Friday, February 6, 2015

Render Unto Caesar

I think. I think a lot. Sometimes I think too damn much for my own good, like last night when I only got three hours' sleep because my brain got stuck in fourth gear and wouldn't ease off.

When I think of things, I like to write them down. That's what I do, and that makes me a writer. I'm no Joyce Carol Oates or Gloria Steinem or even, you know, Stephenie Meyer. Still, I write things down, and you guys are kind enough to read them.

I believe that thinkers and writers are important, whether they're brilliant philosophers or just dirtbag bloggers. They fill a role in the evolution of life on Earth. Not everyone can fill that role, and not everyone wants to.

Apparently, there are people who find this unappealing.
But here's the thing: I think everyone fills a role. Everyone. And every role is critical to the functioning of every other, and without them all commingling, this world would be a very small, static place, indeed.

Ever hear of a dude called Jesus Christ?

Hey, since no one has ever seen him, I'm going to assume this.
Jesus is the central character in the Bible. Even though I personally consider the Bible to be a work of literature rather than a religious text, there's no denying that Jesus conveys some powerful ideas in its pages. I mean, I think there's a ton of wisdom in Douglas Adams' Hitchhiker trilogy, too, which is not at all diminished by its being humorous science fiction. Wisdom is where you find it.

Ever read Donald Duck comics? Dude got into
some heavy shit for a pantsless waterfowl.
One of my favorite Jesus quotes is this: "Render unto Caesar the things that are Caesar's, and unto God the things that are God's." And you can delve deep into the religious and political implications of that statement, but to my ears, all he's saying is "It's your thing, do what you wanna do/I can't tell you who to sock it to."

Is it any wonder the concept recurs across millennia?
Whatever you do, it's important to the world. Because what keeps the human race on its striving, raging course through history is the constant friction of all its members doing what they do. The rich, the poor, the virtuous, the profligate, the peacemakers and the warmongers, the selfish and the generous. Those who influence millions and those who touch only a few. The laborers and the thinkers and the serious and the silly. The Dalai Lama and Kory Watkins. Malala Yousafzai and Gwyneth Paltrow. Barack Obama and Kim Jong Un. Human rights activists and Girl Scout leaders. What any individual does is not nearly as important as each of us playing our part in existence.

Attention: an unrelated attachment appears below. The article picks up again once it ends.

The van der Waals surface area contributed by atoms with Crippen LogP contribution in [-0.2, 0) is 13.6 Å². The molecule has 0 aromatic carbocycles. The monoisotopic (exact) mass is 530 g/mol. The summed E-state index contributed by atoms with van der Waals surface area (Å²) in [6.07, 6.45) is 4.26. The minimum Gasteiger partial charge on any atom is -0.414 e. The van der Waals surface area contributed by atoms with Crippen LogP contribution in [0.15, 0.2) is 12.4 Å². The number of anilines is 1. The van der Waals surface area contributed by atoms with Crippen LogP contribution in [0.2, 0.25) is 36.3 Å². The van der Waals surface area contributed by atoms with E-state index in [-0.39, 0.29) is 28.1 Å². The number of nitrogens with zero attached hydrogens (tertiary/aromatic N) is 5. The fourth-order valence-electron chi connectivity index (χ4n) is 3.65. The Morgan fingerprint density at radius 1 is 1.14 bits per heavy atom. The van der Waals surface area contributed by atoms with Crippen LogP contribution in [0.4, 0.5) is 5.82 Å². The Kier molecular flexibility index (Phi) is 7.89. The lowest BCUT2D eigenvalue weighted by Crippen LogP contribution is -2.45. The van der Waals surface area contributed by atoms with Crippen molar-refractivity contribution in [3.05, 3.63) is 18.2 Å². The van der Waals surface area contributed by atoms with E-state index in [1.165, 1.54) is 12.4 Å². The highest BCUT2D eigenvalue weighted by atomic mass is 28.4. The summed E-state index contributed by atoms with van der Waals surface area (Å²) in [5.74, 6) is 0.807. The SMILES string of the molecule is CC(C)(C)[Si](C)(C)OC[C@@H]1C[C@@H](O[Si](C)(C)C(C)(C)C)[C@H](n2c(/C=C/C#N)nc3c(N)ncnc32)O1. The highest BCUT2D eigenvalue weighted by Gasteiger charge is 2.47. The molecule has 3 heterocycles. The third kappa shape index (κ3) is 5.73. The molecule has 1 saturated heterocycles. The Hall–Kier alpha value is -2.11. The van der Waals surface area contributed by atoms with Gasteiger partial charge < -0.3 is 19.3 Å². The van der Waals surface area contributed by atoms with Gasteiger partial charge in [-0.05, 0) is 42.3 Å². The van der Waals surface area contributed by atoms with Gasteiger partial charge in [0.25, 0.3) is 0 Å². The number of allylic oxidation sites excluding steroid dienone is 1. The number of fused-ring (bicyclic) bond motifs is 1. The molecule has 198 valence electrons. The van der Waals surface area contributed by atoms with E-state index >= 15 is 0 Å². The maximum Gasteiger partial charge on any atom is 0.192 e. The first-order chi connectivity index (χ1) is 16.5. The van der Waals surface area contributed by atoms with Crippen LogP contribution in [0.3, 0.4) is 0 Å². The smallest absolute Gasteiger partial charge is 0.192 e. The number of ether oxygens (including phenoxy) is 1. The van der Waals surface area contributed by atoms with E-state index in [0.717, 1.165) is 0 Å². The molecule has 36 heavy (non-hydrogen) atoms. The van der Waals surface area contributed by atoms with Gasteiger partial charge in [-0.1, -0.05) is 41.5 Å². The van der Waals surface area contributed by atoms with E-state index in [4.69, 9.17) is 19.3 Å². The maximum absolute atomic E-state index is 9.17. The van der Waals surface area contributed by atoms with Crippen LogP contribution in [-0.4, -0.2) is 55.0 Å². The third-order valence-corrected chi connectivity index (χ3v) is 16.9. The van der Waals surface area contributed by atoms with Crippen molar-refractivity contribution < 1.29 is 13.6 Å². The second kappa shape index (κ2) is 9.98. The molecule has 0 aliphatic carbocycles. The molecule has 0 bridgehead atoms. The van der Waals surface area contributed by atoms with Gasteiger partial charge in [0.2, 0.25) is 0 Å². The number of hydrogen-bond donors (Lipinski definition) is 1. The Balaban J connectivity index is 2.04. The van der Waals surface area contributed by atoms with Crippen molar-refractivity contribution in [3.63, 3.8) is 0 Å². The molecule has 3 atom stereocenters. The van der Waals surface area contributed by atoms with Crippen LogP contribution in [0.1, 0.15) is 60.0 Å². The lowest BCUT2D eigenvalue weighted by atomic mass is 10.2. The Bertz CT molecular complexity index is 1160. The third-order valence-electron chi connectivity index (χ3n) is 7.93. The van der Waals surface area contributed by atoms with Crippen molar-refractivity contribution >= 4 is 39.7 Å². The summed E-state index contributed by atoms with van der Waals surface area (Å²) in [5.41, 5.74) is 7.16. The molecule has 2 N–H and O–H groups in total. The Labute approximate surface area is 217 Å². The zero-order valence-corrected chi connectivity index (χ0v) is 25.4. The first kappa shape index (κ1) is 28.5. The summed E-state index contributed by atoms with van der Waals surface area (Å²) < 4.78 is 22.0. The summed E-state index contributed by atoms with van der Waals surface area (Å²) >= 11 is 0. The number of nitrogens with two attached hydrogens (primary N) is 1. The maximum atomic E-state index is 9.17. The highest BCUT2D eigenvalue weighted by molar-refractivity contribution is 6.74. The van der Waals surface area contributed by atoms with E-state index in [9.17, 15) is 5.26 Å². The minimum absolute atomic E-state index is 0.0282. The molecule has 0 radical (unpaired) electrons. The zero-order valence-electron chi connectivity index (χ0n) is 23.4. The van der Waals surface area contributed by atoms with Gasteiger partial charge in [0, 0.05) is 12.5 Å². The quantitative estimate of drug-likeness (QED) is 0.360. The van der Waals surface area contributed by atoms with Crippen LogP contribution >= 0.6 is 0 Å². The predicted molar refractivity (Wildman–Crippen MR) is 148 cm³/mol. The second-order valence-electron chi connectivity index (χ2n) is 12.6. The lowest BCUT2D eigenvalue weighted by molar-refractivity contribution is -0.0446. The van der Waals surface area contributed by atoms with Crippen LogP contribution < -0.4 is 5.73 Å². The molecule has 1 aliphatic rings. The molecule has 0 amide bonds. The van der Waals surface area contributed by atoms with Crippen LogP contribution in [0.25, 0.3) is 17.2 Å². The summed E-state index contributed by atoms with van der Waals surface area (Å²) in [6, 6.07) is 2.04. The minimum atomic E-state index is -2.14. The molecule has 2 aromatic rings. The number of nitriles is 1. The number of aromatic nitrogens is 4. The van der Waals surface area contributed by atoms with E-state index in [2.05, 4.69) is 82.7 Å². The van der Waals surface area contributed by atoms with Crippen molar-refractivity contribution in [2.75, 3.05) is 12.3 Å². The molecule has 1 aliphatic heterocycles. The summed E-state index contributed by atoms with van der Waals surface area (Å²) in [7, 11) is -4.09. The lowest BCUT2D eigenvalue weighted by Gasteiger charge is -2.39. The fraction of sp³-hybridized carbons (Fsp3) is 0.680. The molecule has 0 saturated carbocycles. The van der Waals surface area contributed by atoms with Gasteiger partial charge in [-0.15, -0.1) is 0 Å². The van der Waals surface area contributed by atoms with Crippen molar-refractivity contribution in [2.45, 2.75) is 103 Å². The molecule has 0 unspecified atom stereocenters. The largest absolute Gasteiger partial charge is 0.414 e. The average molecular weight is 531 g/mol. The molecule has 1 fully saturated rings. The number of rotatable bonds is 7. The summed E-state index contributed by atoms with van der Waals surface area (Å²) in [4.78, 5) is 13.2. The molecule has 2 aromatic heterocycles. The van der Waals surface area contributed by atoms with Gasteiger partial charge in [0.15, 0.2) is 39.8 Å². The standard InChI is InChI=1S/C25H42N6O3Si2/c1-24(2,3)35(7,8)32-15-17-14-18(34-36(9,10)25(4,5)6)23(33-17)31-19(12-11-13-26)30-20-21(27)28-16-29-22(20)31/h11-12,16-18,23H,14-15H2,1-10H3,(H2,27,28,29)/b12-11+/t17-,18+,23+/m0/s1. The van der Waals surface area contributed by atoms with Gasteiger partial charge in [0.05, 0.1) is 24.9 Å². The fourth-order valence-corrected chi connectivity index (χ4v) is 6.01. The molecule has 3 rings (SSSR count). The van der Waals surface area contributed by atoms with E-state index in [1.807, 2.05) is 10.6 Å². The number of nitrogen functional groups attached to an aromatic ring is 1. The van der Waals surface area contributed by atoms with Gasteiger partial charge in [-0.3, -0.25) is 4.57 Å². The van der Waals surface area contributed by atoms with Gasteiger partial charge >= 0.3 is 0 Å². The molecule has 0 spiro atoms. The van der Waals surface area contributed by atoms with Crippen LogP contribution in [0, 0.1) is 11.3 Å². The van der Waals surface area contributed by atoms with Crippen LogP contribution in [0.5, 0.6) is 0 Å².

That's not to say that the world needs, say, mass murderers or Kardashians. What the world needs is a function of what it creates for itself. The world arguably would be better without slum lords or worse without marine biologists. But it's a dangerous argument, because it leads to judging others and assigning them value based on the narrowest sliver of understanding. Who's to say what anyone should be, when our entire reality is based on what they are?

I believe that all people should try to be the best versions of themselves, and everyone should be able to pursue  what makes them happy. But working myself into a self-righteous lather because invariably not everyone will flourish, or even try, only distracts me from my mission. And when I lose my focus, it's not only my vision that suffers. It's a chain reaction: Every dash of resentment is a missed opportunity to be the person who influences someone else's journey to be who they are. 

And not only can we not get back what we lose...we can never even know exactly what we lost.

So on and so on, and shoobee-doobee-doobee.
So go do your thing. It has a purpose, whether you know it or not. I just did my thing. It's not a big thing. But it's mine.

You be you. And sleep well.


  1. I'm going to keep being me, as long as you never stop being your kickass awesome self. Deal?

  2. I've alienated some people this week by being me, so maybe I ought to be someone else for a change. Want to swap places a while?


You're thinking it, you may as well type it. The only comments you'll regret are the ones you don't leave. Also, replies to threads make puppies grow big and strong.